• Angel Johnson, Sacred Heart High Newcastle
  • So cool. Got up to number 5 and my sir asked everyone why they weren’t finished and read what the instructions said out loud and everyone began to laugh but the time was 1:30 so the kids weren’t fooled but sir was lol !
  • Claire, Holy Trintons Primary School
  • The class students found straight away where this sum was going to but I as a class teacher never realized!
  • Ibrahim, Byron Court Primary, Middlesex
  • Absolutely brilliant. I'm in year 6 but I wasn't fooled. Funnily enough only 1 other person realised. The teacher was astounded only 2 people got it. Eye tricking. LOL.
  • Imaan,
  • My friends all got fooled,even me but one of my friend did not fall for it.She was the only one in the entire class to not fall for it.
  • John Tom, International School
  • Very nice exercise! Most people got tricked - but I didn't - yay! happy April fools!
  • Raphael,
  • That's funny, I did it myself, but I didn't read the bottom. Happy April fools day.

How did you use this starter? Can you suggest how teachers could present or develop this resource? Do you have any comments? It is always useful to receive feedback and helps make this free resource even more useful for Maths teachers anywhere in the world.
Click here to enter your comments.

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The answer is 187

Did you do questions 2 to 10 also?



Other Solutions For Those Fooled!


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Laptops In Lessons

Teacher, do your students have access to computers?
Do they have iPads or Laptops in Lessons?

Whether your students each have a TabletPC, a Surface or a Mac, this activity lends itself to eLearning (Engaged Learning).

Laptops In Lessons

Here a concise URL for a version of this page without the comments.

Here is the URL which will take them to a related student activity.

Student Activity


Chapter 1 of Raymond Smullyan’s book, What is the Name of the Book, begins with the following:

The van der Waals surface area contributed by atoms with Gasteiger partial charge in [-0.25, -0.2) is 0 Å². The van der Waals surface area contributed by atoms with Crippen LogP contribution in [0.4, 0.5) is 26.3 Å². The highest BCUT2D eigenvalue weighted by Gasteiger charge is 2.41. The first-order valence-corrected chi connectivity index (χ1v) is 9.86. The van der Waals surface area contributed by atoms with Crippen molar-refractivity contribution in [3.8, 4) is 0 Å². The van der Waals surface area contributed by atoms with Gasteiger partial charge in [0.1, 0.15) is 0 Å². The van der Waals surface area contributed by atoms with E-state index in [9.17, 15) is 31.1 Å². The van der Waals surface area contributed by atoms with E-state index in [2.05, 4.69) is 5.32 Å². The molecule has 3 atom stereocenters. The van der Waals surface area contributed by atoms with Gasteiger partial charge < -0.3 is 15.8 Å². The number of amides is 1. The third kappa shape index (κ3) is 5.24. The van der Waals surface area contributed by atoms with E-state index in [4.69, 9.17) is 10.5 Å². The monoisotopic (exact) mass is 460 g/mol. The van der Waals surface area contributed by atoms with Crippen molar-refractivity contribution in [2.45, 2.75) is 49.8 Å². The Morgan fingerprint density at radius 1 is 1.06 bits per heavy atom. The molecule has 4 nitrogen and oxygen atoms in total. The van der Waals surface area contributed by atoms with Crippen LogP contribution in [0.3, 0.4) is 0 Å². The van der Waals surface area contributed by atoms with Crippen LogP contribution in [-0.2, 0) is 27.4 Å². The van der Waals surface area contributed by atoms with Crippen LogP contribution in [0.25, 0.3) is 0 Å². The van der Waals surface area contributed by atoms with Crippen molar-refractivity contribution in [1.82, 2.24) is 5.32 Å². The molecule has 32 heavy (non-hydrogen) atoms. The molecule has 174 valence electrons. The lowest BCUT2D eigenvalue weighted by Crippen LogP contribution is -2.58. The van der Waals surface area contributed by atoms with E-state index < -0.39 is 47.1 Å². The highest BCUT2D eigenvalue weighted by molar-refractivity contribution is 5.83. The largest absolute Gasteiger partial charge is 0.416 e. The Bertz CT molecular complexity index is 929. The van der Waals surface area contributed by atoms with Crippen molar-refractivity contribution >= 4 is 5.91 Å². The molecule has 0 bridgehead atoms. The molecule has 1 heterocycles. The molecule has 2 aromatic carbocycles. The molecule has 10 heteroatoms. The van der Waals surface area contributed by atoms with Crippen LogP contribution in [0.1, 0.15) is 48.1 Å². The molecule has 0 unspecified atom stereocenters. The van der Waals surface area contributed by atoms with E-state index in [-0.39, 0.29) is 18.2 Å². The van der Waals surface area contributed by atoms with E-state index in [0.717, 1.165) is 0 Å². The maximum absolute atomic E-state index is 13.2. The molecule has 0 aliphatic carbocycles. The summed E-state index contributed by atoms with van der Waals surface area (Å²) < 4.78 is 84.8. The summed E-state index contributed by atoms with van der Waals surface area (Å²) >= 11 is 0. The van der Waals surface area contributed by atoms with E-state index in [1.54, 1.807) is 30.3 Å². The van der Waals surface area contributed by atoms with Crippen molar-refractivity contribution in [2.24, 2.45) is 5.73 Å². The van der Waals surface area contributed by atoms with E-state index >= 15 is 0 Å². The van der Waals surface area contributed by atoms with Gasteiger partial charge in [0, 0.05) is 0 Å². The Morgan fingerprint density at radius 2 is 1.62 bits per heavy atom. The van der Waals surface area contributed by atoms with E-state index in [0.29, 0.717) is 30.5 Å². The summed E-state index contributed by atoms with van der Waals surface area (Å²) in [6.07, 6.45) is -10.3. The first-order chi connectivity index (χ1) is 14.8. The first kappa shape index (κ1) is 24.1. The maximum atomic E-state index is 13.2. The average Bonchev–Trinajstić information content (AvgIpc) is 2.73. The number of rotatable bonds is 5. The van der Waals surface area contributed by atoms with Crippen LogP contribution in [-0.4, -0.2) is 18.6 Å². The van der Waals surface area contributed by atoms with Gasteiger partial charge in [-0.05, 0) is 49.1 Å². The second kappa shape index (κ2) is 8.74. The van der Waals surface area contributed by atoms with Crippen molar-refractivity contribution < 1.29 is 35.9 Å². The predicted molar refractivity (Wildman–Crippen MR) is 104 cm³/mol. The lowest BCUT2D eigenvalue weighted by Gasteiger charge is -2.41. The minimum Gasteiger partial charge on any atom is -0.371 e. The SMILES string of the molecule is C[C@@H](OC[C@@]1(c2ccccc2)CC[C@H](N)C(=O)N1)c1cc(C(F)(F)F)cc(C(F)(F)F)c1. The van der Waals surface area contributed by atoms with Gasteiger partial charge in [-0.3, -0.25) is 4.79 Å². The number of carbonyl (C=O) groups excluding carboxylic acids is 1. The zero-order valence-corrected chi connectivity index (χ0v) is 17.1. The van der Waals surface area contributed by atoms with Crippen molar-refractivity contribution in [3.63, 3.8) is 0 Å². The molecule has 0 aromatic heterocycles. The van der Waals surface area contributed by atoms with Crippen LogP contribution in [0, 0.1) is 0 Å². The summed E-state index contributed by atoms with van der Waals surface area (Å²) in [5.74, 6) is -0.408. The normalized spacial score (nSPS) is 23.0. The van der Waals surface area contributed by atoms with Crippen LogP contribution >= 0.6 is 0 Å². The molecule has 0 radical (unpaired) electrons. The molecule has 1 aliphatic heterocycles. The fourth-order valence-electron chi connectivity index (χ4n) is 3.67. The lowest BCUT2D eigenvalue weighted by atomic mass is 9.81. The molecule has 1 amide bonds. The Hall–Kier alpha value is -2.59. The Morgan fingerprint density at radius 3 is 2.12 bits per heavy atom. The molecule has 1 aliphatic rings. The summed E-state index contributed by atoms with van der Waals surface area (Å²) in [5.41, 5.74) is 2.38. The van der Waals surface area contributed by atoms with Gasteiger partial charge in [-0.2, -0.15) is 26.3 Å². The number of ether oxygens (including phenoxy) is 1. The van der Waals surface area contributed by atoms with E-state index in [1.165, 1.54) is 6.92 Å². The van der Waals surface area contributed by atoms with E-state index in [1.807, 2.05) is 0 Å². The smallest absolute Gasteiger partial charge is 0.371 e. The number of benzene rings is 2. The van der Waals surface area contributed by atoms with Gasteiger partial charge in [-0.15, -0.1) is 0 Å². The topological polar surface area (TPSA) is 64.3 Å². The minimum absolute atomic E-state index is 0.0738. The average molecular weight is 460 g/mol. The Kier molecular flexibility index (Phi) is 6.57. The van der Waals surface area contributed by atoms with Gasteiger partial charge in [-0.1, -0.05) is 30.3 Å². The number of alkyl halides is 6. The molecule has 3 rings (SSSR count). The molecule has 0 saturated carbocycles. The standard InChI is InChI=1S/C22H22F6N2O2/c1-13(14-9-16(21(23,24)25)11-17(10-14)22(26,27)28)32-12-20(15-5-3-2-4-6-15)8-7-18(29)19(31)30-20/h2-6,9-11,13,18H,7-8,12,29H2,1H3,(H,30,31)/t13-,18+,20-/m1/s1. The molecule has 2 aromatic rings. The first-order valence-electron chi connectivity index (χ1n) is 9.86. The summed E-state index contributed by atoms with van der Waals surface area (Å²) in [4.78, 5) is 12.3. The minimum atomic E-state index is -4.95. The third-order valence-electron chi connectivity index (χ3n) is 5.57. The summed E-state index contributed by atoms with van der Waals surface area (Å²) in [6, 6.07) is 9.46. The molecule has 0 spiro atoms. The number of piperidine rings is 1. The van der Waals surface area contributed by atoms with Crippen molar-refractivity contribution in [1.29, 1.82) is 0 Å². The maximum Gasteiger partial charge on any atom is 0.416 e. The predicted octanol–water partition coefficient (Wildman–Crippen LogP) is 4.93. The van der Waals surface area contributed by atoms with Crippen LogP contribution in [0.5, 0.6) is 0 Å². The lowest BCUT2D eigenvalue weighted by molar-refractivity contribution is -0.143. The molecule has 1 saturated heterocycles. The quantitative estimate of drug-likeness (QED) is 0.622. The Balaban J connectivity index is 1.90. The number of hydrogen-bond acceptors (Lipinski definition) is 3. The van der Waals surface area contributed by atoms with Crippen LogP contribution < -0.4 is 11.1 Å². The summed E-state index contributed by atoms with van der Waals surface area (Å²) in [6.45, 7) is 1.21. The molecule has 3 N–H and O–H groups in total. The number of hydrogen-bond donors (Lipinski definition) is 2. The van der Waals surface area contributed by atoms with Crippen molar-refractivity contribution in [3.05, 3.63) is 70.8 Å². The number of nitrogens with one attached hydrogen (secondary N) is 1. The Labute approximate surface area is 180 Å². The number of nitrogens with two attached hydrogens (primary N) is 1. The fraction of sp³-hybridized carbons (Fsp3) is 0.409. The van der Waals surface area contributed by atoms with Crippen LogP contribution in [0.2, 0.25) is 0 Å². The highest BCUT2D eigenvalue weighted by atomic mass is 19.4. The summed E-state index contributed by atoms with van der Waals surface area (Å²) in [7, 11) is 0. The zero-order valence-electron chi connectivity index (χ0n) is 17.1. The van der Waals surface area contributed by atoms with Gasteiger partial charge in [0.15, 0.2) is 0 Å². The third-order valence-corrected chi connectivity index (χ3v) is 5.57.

My introduction to logic was at the age of six. It happened this way: On April 1, 1925, I was sick in bed with grippe, or flu, or something. In the morning my brother Emile (ten years my senior) came into my bedroom and said: "Well, Raymond, today is April Fool's Day, and I will fool you as you have never been fooled before!" I waited all day long for him to fool me, but he didn't. Late that night, my mother asked me, "Why don't you go to sleep?" I replied, 'I'm waiting for Emile to fool me." My mother turned to Emile and said, "Emile, will you please fool the child!" Emile then turned to me, and the following dialogue ensued:

Emile: So, you expected me to fool you, didn't you?

Raymond: Yes.

Emile: But I didn't, did I?

Raymond: No.

Emile: But you expected me to, didn't you?

Raymond: Yes.

Emile: So I fooled you, didn't I!

Well, I recall lying in bed long after the lights were turned out wondering whether or not I had really been fooled. On the one hand, if I wasn't fooled, then I did not get what I expected, hence I was fooled. (This was Emile's argument.)

But with equal reason it can be said that if I was fooled, then I did get what I expected, so then, in what sense was I  fooled. So, was I fooled or wasn't I?

This is an example of a paradox.